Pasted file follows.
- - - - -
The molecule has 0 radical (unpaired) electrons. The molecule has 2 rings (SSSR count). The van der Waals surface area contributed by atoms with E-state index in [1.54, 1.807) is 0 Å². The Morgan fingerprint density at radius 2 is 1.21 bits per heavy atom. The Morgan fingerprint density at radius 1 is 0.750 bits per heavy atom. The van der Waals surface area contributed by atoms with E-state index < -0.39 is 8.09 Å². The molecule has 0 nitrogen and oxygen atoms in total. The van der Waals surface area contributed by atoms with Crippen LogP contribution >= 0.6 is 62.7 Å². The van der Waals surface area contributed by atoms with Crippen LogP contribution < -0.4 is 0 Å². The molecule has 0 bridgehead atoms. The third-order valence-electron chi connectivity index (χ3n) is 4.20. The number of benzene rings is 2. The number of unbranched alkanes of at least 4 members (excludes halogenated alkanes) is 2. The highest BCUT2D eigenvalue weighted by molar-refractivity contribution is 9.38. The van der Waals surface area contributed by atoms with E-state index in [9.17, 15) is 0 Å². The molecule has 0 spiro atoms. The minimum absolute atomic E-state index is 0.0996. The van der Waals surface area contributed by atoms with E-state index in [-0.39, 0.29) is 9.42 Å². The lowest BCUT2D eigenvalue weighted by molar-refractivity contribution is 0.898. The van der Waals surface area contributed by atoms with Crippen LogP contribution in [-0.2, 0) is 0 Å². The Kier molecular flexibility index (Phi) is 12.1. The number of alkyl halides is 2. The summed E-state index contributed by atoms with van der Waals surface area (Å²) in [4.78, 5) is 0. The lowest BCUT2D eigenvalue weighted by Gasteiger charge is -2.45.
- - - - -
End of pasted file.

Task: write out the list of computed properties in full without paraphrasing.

The molecule has 0 radical (unpaired) electrons. The molecule has 2 rings (SSSR count). The van der Waals surface area contributed by atoms with E-state index in [1.54, 1.807) is 0 Å². The Morgan fingerprint density at radius 2 is 1.21 bits per heavy atom. The Morgan fingerprint density at radius 1 is 0.750 bits per heavy atom. The van der Waals surface area contributed by atoms with E-state index < -0.39 is 8.09 Å². The molecule has 0 nitrogen and oxygen atoms in total. The van der Waals surface area contributed by atoms with Crippen LogP contribution >= 0.6 is 62.7 Å². The van der Waals surface area contributed by atoms with Crippen LogP contribution < -0.4 is 0 Å². The molecule has 0 bridgehead atoms. The third-order valence-electron chi connectivity index (χ3n) is 4.20. The number of benzene rings is 2. The number of unbranched alkanes of at least 4 members (excludes halogenated alkanes) is 2. The highest BCUT2D eigenvalue weighted by molar-refractivity contribution is 9.38. The van der Waals surface area contributed by atoms with E-state index in [9.17, 15) is 0 Å². The molecule has 0 spiro atoms. The minimum absolute atomic E-state index is 0.0996. The van der Waals surface area contributed by atoms with E-state index in [-0.39, 0.29) is 9.42 Å². The lowest BCUT2D eigenvalue weighted by molar-refractivity contribution is 0.898. The van der Waals surface area contributed by atoms with Crippen LogP contribution in [-0.2, 0) is 0 Å². The Kier molecular flexibility index (Phi) is 12.1. The number of alkyl halides is 2. The summed E-state index contributed by atoms with van der Waals surface area (Å²) in [4.78, 5) is 0. The lowest BCUT2D eigenvalue weighted by Gasteiger charge is -2.45.